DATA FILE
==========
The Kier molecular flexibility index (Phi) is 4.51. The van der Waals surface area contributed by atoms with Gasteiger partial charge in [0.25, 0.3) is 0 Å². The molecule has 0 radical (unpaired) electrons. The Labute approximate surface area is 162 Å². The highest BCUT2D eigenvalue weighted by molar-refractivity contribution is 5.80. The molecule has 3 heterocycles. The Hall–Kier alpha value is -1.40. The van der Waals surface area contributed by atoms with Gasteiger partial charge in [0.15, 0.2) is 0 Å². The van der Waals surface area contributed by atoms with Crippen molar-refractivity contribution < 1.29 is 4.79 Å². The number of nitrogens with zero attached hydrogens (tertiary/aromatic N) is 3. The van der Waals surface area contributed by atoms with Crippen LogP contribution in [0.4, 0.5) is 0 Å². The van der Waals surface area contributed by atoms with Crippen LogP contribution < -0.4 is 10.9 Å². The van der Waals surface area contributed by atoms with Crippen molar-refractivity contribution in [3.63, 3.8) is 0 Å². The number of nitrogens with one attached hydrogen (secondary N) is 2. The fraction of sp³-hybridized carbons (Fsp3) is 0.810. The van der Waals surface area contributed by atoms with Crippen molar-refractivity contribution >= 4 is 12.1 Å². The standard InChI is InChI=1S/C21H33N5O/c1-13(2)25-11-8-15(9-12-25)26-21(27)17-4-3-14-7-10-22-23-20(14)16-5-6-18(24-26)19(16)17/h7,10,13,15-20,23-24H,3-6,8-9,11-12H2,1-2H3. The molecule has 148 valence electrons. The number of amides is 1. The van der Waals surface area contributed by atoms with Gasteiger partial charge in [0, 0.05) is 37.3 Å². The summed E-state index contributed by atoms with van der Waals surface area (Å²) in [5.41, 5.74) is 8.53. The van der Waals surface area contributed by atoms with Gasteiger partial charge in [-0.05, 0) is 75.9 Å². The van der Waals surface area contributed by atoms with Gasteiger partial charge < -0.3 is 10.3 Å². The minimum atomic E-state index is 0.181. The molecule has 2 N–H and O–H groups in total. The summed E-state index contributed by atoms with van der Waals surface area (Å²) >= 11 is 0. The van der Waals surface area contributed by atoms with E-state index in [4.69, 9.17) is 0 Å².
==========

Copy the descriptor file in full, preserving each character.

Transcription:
The Kier molecular flexibility index (Phi) is 4.51. The van der Waals surface area contributed by atoms with Gasteiger partial charge in [0.25, 0.3) is 0 Å². The molecule has 0 radical (unpaired) electrons. The Labute approximate surface area is 162 Å². The highest BCUT2D eigenvalue weighted by molar-refractivity contribution is 5.80. The molecule has 3 heterocycles. The Hall–Kier alpha value is -1.40. The van der Waals surface area contributed by atoms with Gasteiger partial charge in [0.15, 0.2) is 0 Å². The van der Waals surface area contributed by atoms with Crippen molar-refractivity contribution < 1.29 is 4.79 Å². The number of nitrogens with zero attached hydrogens (tertiary/aromatic N) is 3. The van der Waals surface area contributed by atoms with Crippen LogP contribution in [0.4, 0.5) is 0 Å². The van der Waals surface area contributed by atoms with Crippen LogP contribution < -0.4 is 10.9 Å². The van der Waals surface area contributed by atoms with Crippen molar-refractivity contribution in [3.63, 3.8) is 0 Å². The number of nitrogens with one attached hydrogen (secondary N) is 2. The fraction of sp³-hybridized carbons (Fsp3) is 0.810. The van der Waals surface area contributed by atoms with Crippen molar-refractivity contribution >= 4 is 12.1 Å². The standard InChI is InChI=1S/C21H33N5O/c1-13(2)25-11-8-15(9-12-25)26-21(27)17-4-3-14-7-10-22-23-20(14)16-5-6-18(24-26)19(16)17/h7,10,13,15-20,23-24H,3-6,8-9,11-12H2,1-2H3. The molecule has 148 valence electrons. The number of amides is 1. The van der Waals surface area contributed by atoms with Gasteiger partial charge in [0, 0.05) is 37.3 Å². The summed E-state index contributed by atoms with van der Waals surface area (Å²) in [5.41, 5.74) is 8.53. The van der Waals surface area contributed by atoms with Gasteiger partial charge in [-0.05, 0) is 75.9 Å². The van der Waals surface area contributed by atoms with Gasteiger partial charge < -0.3 is 10.3 Å². The minimum atomic E-state index is 0.181. The molecule has 2 N–H and O–H groups in total. The summed E-state index contributed by atoms with van der Waals surface area (Å²) >= 11 is 0. The van der Waals surface area contributed by atoms with E-state index in [4.69, 9.17) is 0 Å².